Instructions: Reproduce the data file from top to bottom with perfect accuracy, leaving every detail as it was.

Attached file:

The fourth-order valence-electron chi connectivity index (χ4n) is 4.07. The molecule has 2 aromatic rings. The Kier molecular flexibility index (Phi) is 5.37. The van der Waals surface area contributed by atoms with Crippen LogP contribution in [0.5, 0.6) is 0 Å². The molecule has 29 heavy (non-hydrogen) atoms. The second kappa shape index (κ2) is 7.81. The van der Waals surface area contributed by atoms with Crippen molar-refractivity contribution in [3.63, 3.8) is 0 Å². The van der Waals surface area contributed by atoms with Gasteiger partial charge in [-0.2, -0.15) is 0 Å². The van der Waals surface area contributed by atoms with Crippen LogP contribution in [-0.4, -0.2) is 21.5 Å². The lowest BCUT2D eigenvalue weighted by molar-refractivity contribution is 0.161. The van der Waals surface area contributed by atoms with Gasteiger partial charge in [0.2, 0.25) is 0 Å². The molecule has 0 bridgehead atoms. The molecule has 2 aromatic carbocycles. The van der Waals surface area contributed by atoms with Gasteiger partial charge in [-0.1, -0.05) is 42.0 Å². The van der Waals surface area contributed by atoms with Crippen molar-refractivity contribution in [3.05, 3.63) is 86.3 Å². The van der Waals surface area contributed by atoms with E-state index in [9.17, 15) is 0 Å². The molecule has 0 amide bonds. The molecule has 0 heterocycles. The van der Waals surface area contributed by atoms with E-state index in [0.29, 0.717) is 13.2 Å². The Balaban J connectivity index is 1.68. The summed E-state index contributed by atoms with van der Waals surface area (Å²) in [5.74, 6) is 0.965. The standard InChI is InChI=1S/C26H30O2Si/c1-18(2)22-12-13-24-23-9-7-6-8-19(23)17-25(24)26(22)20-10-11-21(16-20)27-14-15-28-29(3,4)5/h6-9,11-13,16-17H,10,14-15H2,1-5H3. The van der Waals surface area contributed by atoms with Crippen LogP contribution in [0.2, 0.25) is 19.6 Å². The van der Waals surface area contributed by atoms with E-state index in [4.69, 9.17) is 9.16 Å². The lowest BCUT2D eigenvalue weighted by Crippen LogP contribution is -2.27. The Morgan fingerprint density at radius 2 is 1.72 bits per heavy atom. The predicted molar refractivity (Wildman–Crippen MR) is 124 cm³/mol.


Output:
The fourth-order valence-electron chi connectivity index (χ4n) is 4.07. The molecule has 2 aromatic rings. The Kier molecular flexibility index (Phi) is 5.37. The van der Waals surface area contributed by atoms with Crippen LogP contribution in [0.5, 0.6) is 0 Å². The molecule has 29 heavy (non-hydrogen) atoms. The second kappa shape index (κ2) is 7.81. The van der Waals surface area contributed by atoms with Crippen molar-refractivity contribution in [3.63, 3.8) is 0 Å². The van der Waals surface area contributed by atoms with Gasteiger partial charge in [-0.2, -0.15) is 0 Å². The van der Waals surface area contributed by atoms with Crippen LogP contribution in [-0.4, -0.2) is 21.5 Å². The lowest BCUT2D eigenvalue weighted by molar-refractivity contribution is 0.161. The van der Waals surface area contributed by atoms with Gasteiger partial charge in [0.2, 0.25) is 0 Å². The molecule has 0 bridgehead atoms. The molecule has 2 aromatic carbocycles. The van der Waals surface area contributed by atoms with Gasteiger partial charge in [-0.1, -0.05) is 42.0 Å². The van der Waals surface area contributed by atoms with Crippen molar-refractivity contribution in [3.05, 3.63) is 86.3 Å². The van der Waals surface area contributed by atoms with E-state index in [9.17, 15) is 0 Å². The molecule has 0 amide bonds. The molecule has 0 heterocycles. The van der Waals surface area contributed by atoms with E-state index in [0.29, 0.717) is 13.2 Å². The Balaban J connectivity index is 1.68. The summed E-state index contributed by atoms with van der Waals surface area (Å²) in [5.74, 6) is 0.965. The standard InChI is InChI=1S/C26H30O2Si/c1-18(2)22-12-13-24-23-9-7-6-8-19(23)17-25(24)26(22)20-10-11-21(16-20)27-14-15-28-29(3,4)5/h6-9,11-13,16-17H,10,14-15H2,1-5H3. The van der Waals surface area contributed by atoms with Crippen LogP contribution in [0.2, 0.25) is 19.6 Å². The van der Waals surface area contributed by atoms with E-state index in [4.69, 9.17) is 9.16 Å². The lowest BCUT2D eigenvalue weighted by Crippen LogP contribution is -2.27. The Morgan fingerprint density at radius 2 is 1.72 bits per heavy atom. The predicted molar refractivity (Wildman–Crippen MR) is 124 cm³/mol.